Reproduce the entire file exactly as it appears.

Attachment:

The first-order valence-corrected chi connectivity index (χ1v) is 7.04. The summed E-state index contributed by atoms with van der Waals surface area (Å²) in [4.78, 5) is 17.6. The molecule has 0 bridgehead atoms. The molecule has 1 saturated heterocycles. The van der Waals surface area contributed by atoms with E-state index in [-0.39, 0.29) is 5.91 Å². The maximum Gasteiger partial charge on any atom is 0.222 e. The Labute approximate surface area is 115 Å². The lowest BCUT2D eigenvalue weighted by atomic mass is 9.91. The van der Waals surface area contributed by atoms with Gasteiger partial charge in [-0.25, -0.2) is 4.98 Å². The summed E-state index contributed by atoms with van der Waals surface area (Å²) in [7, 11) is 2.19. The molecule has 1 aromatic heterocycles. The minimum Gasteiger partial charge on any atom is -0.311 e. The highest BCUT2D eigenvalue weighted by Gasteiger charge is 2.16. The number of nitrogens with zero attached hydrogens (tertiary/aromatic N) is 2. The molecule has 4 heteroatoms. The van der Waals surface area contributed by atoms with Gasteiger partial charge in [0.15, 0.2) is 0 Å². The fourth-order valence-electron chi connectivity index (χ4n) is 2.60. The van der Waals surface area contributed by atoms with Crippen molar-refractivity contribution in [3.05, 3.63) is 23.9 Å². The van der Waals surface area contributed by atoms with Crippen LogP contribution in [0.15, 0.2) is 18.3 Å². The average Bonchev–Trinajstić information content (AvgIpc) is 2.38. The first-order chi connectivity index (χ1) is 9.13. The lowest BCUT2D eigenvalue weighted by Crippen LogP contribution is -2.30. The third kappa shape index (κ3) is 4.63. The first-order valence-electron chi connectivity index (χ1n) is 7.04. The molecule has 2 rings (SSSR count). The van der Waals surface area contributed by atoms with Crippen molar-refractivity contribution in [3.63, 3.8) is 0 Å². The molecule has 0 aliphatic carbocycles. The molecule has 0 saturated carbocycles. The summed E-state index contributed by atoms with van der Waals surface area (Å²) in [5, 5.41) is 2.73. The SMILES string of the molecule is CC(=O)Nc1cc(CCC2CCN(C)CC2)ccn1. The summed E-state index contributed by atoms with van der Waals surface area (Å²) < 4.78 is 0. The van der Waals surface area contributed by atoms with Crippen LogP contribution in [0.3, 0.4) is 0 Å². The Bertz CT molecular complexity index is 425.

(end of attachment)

The first-order valence-corrected chi connectivity index (χ1v) is 7.04. The summed E-state index contributed by atoms with van der Waals surface area (Å²) in [4.78, 5) is 17.6. The molecule has 0 bridgehead atoms. The molecule has 1 saturated heterocycles. The van der Waals surface area contributed by atoms with E-state index in [-0.39, 0.29) is 5.91 Å². The maximum Gasteiger partial charge on any atom is 0.222 e. The Labute approximate surface area is 115 Å². The lowest BCUT2D eigenvalue weighted by atomic mass is 9.91. The van der Waals surface area contributed by atoms with Gasteiger partial charge in [-0.25, -0.2) is 4.98 Å². The summed E-state index contributed by atoms with van der Waals surface area (Å²) in [7, 11) is 2.19. The molecule has 1 aromatic heterocycles. The minimum Gasteiger partial charge on any atom is -0.311 e. The highest BCUT2D eigenvalue weighted by Gasteiger charge is 2.16. The number of nitrogens with zero attached hydrogens (tertiary/aromatic N) is 2. The molecule has 4 heteroatoms. The van der Waals surface area contributed by atoms with Gasteiger partial charge in [0.15, 0.2) is 0 Å². The fourth-order valence-electron chi connectivity index (χ4n) is 2.60. The van der Waals surface area contributed by atoms with Crippen molar-refractivity contribution in [3.05, 3.63) is 23.9 Å². The van der Waals surface area contributed by atoms with Crippen LogP contribution in [0.15, 0.2) is 18.3 Å². The average Bonchev–Trinajstić information content (AvgIpc) is 2.38. The first-order chi connectivity index (χ1) is 9.13. The lowest BCUT2D eigenvalue weighted by Crippen LogP contribution is -2.30. The third kappa shape index (κ3) is 4.63. The first-order valence-electron chi connectivity index (χ1n) is 7.04. The molecule has 2 rings (SSSR count). The van der Waals surface area contributed by atoms with Crippen molar-refractivity contribution in [3.63, 3.8) is 0 Å². The molecule has 0 aliphatic carbocycles. The molecule has 0 saturated carbocycles. The summed E-state index contributed by atoms with van der Waals surface area (Å²) in [5, 5.41) is 2.73. The SMILES string of the molecule is CC(=O)Nc1cc(CCC2CCN(C)CC2)ccn1. The summed E-state index contributed by atoms with van der Waals surface area (Å²) < 4.78 is 0. The van der Waals surface area contributed by atoms with Crippen LogP contribution in [0.3, 0.4) is 0 Å². The Bertz CT molecular complexity index is 425.